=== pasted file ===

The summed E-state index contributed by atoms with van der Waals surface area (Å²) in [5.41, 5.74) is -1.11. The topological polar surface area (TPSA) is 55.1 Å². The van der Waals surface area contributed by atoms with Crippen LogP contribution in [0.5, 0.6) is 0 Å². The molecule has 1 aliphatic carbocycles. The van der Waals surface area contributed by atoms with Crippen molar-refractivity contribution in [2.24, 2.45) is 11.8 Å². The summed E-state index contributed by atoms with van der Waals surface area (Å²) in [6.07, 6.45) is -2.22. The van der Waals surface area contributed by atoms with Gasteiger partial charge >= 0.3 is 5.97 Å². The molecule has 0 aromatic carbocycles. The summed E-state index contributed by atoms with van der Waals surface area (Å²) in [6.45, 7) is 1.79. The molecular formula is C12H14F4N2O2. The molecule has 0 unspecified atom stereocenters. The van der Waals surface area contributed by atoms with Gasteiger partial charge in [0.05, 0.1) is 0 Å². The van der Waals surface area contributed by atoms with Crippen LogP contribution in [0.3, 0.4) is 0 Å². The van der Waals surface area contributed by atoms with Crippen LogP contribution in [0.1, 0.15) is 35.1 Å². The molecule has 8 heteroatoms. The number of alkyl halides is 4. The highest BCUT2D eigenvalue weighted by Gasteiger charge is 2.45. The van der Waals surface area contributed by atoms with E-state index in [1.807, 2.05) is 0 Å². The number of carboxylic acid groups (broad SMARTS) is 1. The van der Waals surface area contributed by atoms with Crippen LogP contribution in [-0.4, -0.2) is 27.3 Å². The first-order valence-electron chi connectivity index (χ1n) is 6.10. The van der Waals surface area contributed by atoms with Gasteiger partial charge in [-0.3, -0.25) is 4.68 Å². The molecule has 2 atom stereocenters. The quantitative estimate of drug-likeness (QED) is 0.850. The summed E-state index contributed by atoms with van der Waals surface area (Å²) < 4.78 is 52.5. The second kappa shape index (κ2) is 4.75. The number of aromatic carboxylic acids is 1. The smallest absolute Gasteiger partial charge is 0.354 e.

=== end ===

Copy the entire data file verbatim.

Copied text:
The summed E-state index contributed by atoms with van der Waals surface area (Å²) in [5.41, 5.74) is -1.11. The topological polar surface area (TPSA) is 55.1 Å². The van der Waals surface area contributed by atoms with Crippen LogP contribution in [0.5, 0.6) is 0 Å². The molecule has 1 aliphatic carbocycles. The van der Waals surface area contributed by atoms with Crippen molar-refractivity contribution in [2.24, 2.45) is 11.8 Å². The summed E-state index contributed by atoms with van der Waals surface area (Å²) in [6.07, 6.45) is -2.22. The van der Waals surface area contributed by atoms with Gasteiger partial charge >= 0.3 is 5.97 Å². The molecule has 0 aromatic carbocycles. The summed E-state index contributed by atoms with van der Waals surface area (Å²) in [6.45, 7) is 1.79. The molecular formula is C12H14F4N2O2. The molecule has 0 unspecified atom stereocenters. The van der Waals surface area contributed by atoms with Gasteiger partial charge in [0.05, 0.1) is 0 Å². The van der Waals surface area contributed by atoms with Crippen LogP contribution in [0.3, 0.4) is 0 Å². The van der Waals surface area contributed by atoms with Crippen LogP contribution in [0.1, 0.15) is 35.1 Å². The molecule has 8 heteroatoms. The number of alkyl halides is 4. The highest BCUT2D eigenvalue weighted by Gasteiger charge is 2.45. The van der Waals surface area contributed by atoms with E-state index in [1.807, 2.05) is 0 Å². The number of carboxylic acid groups (broad SMARTS) is 1. The van der Waals surface area contributed by atoms with Crippen LogP contribution in [-0.4, -0.2) is 27.3 Å². The first-order valence-electron chi connectivity index (χ1n) is 6.10. The van der Waals surface area contributed by atoms with Gasteiger partial charge in [-0.3, -0.25) is 4.68 Å². The molecule has 2 atom stereocenters. The quantitative estimate of drug-likeness (QED) is 0.850. The summed E-state index contributed by atoms with van der Waals surface area (Å²) < 4.78 is 52.5. The second kappa shape index (κ2) is 4.75. The number of aromatic carboxylic acids is 1. The smallest absolute Gasteiger partial charge is 0.354 e.